What is covered under landlord-tenant law? What can a landlord charge you for? What about a deposit? Are you a landlord having trouble with your tenants? Do you want know how to get into the landlord business? Look here for answers to these questions and more in the articles, columns, blog posts, radio shows and videos.
When you get a home via a quit claim deed and then have to move out of state for work you're faced with a decision. Should you sell the home you received through a quit claim deed or should you try to keep it as a rental property? The decision to be come a landlord or to sell a home depends on whether you have enough money to maintain the home or feel that you can find a good tenant. You should also take tax considerations into account.
A landlord asks what to do when his renter plans to skip out early. The landlord asks about putting a lien on the renter's new home. The landlord might be better off suing his renter in small claims court.
When a tenant breaks a rental lease early, it can cause a host of problems. An early termination fee will help curb problems you can have with the renter, along with scheduling a final walk-through to document the condition. Working with a real estate attorney can also ensure you're handing your rental property and tenants according to the law.
Lease terms dictate what a tenant can and cannot do to a rental property. As a landlord that has damage done by a tenant, his best recourse is to keep the security deposit. Most leases will provide that the tenant can't alter or modify the leased home without the landlord's permission.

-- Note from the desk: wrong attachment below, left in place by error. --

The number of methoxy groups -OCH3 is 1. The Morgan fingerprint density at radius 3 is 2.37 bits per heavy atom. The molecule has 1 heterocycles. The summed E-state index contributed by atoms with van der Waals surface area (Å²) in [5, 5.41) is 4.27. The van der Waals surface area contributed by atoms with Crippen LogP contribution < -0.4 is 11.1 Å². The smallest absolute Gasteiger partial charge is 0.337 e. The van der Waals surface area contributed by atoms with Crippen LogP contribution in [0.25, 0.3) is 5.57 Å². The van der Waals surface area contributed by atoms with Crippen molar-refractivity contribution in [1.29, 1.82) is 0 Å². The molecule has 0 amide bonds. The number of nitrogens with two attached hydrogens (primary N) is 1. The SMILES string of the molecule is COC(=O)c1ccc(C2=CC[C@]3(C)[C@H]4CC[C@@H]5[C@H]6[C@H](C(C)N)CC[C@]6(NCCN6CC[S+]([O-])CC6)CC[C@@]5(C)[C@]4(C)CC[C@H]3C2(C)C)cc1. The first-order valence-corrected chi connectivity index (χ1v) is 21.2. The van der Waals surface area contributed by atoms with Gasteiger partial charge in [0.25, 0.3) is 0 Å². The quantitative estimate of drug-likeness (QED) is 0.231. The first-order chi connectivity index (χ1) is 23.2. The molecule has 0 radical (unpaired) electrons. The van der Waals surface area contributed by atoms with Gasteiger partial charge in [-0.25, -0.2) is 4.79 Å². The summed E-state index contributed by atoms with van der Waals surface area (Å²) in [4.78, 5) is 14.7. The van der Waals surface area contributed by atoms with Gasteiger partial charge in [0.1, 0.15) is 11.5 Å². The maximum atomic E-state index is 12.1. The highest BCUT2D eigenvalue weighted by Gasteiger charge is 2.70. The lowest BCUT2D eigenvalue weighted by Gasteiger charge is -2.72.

A rental property owner is ready to sell but the current tenants will not allow the landlord access to the home to show potential buyers. Many leases specifically allow a landlord access to a rental property to re-rent or sell it. Forcing tenants to give access to the rental property is a double-edged sword.
Owning rental property can be a financially successful investment. Ilyce advises a reader who recently bought her first rental property on how to make her investment a financial success. One of the most important ways to make owning a rental property a financially successful investment is by renting to quality tenants.
When you own multiple rental properties you may begin to worry about tenant lawsuits. Is creating an LLC a way to avoid lawsuits when you own rental property? Buying an umbrella liability insurance policy may be a better idea.
A landlord owns a couple of rental properties and would like to purchase more but is concerned about finding good tenants. One good tip is to underprice your rental property to bring in more prospective tenants to choose from. The key is to bring in enough interest so that you can choose the best tenant for your rental property.